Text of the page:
Making homemade chicken broth is so easy. You simply place the ingredients in a large pot, bring to a boil, then simmer.
The longer you simmer, the richer the broth. You can enjoy it as is, or use it as the base for many different recipes.
Once you've made this amazingly flavorful soup from scratch, you won't be able to ever go back to canned (except maybe as a base for other recipes). There's simply no comparison!
And the best part? Making this homemade chicken broth recipe is so easy. You simply dump a few ingredients into a large pot, fill it with water, turn on the heat, and a few hours later, you can enjoy a cup of a rich, warm, comforting broth.
You'll only need a few simple ingredients to make this flavorful soup. The exact measurements are included in the recipe card below. Here's an overview of what you'll need:
Fresh chicken: For the richest and most flavorful soup, use bone-in and skin-on chicken pieces, and use dark meat. I often use drumsticks or thighs.
Vegetables and herbs: I use onion, garlic cloves, carrots, celery, and parsley.
Kosher salt and whole black peppercorns: If using fine salt, you should reduce the amount you use, or the soup could end up too salty.
It's so easy to make homemade chicken broth. As mentioned above, you literally dump a few ingredients in a large stockpot, then pretty much leave them alone for three hours.
The detailed instructions are listed in the recipe card below. Here are the basic steps:
1. Simply place the ingredients in a large stockpot and cover them with water.
2. Bring to a boil, then reduce the heat, partially cover, and simmer for 3 hours.
3. Remove the solids from the broth with a large slotted spoon, then strain it. That's it!
It's important to use bone-in, skin-on chicken pieces in this recipe. They give the broth flavor and richness. Boneless skinless chicken breasts, for example, will not work in this recipe. They are too lean.
Frequently asked questions
That's up to you. The longer you simmer the broth, the richer and tastier it will be, and the drier the meat will end up.
So one option is to just throw the chicken out. But if you can't bring yourself to do that, try using it in a recipe such as these chicken patties or maybe these turkey patties.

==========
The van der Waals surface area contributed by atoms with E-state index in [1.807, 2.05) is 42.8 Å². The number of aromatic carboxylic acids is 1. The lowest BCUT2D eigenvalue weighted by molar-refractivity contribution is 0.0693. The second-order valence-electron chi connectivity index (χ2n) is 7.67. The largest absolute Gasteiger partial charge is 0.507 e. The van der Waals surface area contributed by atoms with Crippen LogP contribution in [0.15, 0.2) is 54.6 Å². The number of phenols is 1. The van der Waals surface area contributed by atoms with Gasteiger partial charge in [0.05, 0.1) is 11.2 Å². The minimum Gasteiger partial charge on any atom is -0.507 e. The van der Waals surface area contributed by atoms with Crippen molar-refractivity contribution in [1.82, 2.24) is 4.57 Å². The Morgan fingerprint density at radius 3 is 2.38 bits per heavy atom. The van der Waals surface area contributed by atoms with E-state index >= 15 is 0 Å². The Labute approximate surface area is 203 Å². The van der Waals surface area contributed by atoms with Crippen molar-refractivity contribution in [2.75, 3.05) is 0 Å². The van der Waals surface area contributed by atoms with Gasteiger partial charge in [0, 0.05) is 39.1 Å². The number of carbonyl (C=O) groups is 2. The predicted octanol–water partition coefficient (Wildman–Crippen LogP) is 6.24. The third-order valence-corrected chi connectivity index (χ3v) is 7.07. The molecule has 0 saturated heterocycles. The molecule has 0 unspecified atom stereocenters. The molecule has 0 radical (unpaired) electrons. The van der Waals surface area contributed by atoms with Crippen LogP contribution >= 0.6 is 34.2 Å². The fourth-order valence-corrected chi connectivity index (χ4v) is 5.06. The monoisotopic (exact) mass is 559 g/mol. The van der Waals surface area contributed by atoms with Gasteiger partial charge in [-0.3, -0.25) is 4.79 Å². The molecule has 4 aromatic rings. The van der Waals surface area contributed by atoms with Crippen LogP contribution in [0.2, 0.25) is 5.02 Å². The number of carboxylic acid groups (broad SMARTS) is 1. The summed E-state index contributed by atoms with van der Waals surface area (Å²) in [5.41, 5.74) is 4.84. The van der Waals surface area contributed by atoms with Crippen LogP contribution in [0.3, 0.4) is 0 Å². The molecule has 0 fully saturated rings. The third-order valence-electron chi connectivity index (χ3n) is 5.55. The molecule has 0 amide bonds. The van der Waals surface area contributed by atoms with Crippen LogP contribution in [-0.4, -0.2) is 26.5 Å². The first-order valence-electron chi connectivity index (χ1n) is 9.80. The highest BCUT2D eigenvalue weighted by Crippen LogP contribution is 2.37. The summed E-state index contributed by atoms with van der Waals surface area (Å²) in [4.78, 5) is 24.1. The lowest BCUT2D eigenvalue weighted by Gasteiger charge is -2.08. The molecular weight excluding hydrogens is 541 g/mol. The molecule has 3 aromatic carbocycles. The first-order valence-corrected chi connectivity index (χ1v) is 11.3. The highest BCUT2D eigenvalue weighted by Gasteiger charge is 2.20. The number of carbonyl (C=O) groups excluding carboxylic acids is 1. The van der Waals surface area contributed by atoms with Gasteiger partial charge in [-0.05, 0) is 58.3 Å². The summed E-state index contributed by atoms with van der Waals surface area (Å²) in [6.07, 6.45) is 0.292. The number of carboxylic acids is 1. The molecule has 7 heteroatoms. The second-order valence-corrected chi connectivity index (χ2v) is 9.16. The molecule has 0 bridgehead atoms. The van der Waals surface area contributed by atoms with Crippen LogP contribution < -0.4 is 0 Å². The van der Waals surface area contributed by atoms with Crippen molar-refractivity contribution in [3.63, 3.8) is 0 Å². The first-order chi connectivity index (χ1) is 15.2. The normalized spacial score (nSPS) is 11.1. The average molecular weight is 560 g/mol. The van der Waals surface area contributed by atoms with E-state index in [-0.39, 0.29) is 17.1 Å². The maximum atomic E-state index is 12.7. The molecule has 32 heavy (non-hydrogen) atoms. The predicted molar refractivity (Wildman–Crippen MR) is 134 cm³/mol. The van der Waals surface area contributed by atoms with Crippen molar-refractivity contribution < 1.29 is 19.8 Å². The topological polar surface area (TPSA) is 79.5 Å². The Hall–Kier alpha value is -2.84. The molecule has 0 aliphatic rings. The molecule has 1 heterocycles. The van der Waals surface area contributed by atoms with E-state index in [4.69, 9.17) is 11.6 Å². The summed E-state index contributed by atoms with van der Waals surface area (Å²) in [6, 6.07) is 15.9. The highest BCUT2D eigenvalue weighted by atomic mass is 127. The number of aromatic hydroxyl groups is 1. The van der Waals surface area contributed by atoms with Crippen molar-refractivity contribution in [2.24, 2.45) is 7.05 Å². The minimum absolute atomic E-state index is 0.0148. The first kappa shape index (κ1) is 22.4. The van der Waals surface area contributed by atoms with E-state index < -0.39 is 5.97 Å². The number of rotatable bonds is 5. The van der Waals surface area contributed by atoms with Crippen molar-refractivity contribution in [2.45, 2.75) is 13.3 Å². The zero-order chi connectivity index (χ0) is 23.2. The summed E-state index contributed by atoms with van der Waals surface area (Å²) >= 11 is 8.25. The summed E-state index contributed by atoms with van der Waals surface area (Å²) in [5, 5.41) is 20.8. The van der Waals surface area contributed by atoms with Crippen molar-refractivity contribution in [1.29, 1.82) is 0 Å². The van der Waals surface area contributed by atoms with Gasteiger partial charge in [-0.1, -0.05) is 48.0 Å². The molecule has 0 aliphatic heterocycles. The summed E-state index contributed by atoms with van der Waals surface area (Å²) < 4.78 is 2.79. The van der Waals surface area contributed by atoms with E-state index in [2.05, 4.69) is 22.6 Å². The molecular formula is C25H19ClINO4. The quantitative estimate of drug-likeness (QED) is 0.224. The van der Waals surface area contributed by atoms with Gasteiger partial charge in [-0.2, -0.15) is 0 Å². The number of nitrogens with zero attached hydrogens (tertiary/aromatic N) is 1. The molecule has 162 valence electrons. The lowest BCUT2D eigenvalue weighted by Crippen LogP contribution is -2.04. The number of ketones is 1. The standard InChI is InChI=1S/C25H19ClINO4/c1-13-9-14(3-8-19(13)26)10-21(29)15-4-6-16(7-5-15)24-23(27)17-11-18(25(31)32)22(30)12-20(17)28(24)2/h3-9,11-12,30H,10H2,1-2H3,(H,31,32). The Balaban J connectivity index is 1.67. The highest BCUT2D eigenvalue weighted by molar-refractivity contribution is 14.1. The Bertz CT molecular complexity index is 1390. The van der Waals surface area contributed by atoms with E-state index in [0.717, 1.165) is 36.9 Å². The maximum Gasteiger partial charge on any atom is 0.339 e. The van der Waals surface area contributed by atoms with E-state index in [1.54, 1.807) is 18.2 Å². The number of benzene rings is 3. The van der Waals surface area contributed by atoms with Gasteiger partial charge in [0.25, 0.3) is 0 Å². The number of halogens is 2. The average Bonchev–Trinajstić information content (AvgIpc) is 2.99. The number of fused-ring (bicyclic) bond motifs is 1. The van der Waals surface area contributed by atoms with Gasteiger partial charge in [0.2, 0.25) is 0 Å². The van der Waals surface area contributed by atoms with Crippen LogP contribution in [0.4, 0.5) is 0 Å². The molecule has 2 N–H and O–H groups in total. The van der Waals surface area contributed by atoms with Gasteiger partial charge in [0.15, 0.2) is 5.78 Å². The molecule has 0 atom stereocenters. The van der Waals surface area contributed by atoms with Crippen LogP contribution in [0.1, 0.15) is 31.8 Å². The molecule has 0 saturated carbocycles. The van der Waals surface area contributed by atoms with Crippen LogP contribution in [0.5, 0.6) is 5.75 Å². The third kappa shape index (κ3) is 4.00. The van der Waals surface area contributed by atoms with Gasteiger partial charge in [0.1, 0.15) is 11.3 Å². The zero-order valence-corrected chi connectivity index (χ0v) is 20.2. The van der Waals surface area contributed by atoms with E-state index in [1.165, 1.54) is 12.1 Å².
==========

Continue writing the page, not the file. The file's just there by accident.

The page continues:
The same goes for the vegetables - at this point, they will be limp and lifeless. If you want to serve your soup with vegetables (such as carrots, for example), it's best to add them to the stockpot about 30 minutes before it's ready, to keep them tender-crisp.
I don't. I think it's delicious. But many people do remove it. If you want to remove it efficiently, it's best to chill the soup first. Once it's chilled, you can easily remove the congealed fat layer from the top.
Here are my refrigerated jars of homemade chicken broth - you can see the white fat layer on top:
I think it is, yes. If you're going to use the broth as a base for other recipes perhaps it's not.
But if you're going to drink it in a mug, or use it to make, say, chicken noodle soup, it's definitely worth it. The homemade version is richer and tastier than store-bought broth.
This rich broth is really good as it is. I keep portions of it in mason jars and reheat them in the microwave. I simply drink it. But you can obviously serve it in a soup bowl and add all kinds of things to it.
My Israeli grandma used to serve hers with egg noodles:
Or with matzo balls:
My Dutch grandma served it with tiny cooked meatballs and no starches or veggies. My father loads his with cooked shredded chicken and with lots of vegetables. And my mother-in-law serves hers with cooked white rice.
Want more ideas? You can try adding some plain cooked shirataki noodles (omit the butter and Parmesan), or spiralized zucchini - add it raw and it will gently cook in the hot broth.
You can also turn it into a very flavorful egg drop soup.
This broth keeps well in the fridge, in an airtight container, for about 5 days. You can also divide some of it into individual portions and freeze them in 1-cup containers. 8-ounce mason jars work well for this purpose.
Rich and Flavorful Homemade Chicken Broth
- 4 lb. chicken pieces bone-in, skin-on
- 1 large onion quartered
- 4 garlic cloves unpeeled
- 2 large carrots
- 2 stalks celery cut into thirds
- 1 small bunch parsley
- 2 tablespoons Diamond Crystal kosher salt (see note below)
- 1 teaspoon whole black peppercorns
- 3 quarts water
- Place all the ingredients in a large, heavy-bottomed stockpot. Bring to a boil. This will likely take about 20 minutes.
- Skim the foam layer from the top, then reduce the heat to medium-low. Partially cover the pot, and simmer for 3 hours. Check on the soup periodically to make sure it maintains a steady slow simmer rather than reaching a boil.
- Remove the solids using a large slotted spoon, then strain the broth through a colander. If you can’t bring yourself to discard the meat, keep it and use it (without the skin) in these chicken patties.
- You can serve the broth immediately. Or cool it completely, refrigerate overnight, and the next day, remove the fat layer from the top before reheating.